The high -- er, low -- lights: private prisons aren't cheaper, run better, or even necessary in many places.
... like the real estate market crash of the last ten years, the belief that the incarceration market was recession-proof and could only rise is being proved wrong. Declining crime rates are leaving more prisons empty. There isn't enough crime to keep the prison industry afloat as it currently stands.Ummm, this is a good thing, yes? Less crime, lower incarceration needs and costs -- isn't that what the criminal justice system is supposed to be achieving? Isn't the system supposed to be working itself out of a job?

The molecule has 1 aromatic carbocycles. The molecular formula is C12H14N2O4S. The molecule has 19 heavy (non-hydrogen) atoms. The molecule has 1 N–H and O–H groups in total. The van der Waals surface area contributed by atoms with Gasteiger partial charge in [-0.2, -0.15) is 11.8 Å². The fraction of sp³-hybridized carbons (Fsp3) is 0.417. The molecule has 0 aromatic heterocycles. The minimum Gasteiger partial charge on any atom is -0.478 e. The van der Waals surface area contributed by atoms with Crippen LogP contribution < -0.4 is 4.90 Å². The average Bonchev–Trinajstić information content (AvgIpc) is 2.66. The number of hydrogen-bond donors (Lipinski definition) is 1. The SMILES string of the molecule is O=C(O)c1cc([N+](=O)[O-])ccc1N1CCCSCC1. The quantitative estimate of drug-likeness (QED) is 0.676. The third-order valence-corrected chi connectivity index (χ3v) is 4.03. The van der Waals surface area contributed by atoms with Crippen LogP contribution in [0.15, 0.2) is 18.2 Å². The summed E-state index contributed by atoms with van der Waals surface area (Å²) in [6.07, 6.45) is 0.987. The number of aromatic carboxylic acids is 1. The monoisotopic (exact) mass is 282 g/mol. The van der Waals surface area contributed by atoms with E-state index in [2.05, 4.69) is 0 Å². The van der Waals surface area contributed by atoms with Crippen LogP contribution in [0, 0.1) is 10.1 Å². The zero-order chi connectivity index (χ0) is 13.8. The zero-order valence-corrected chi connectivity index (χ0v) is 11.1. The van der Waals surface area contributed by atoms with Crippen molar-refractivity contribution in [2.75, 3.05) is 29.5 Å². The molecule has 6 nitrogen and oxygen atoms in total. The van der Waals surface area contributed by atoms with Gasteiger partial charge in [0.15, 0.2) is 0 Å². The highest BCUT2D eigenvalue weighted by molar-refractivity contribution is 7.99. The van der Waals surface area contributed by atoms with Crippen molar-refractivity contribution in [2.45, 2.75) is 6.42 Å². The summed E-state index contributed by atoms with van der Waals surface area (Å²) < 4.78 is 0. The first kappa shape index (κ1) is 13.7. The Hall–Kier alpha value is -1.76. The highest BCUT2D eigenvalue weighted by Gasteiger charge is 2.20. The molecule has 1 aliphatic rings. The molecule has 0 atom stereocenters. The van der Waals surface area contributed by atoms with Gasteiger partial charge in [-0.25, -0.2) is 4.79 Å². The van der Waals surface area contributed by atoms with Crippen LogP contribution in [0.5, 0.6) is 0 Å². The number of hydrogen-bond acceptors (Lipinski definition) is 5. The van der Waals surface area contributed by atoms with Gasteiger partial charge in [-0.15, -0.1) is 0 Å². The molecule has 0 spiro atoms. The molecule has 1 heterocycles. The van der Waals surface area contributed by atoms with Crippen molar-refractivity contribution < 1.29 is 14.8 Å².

Yes, but there are plenty who don't like it -- including the prison employees and small towns losing jobs and income because of now-empty facilities.
While I sympathize with those suffering hardship, it is a limited sympathy. I'm with New York Governor Andrew Cuomo on this issue: "an incarceration program is not an employment program." When prison time is necessary to keep us safe, when it's the best punishment for society and the offender, and when judges have the freedom to decide how much of it is right for each individual offender, I have no qualms about incarceration. But I'll never be for prisons just for their own sake ... or because they give people jobs.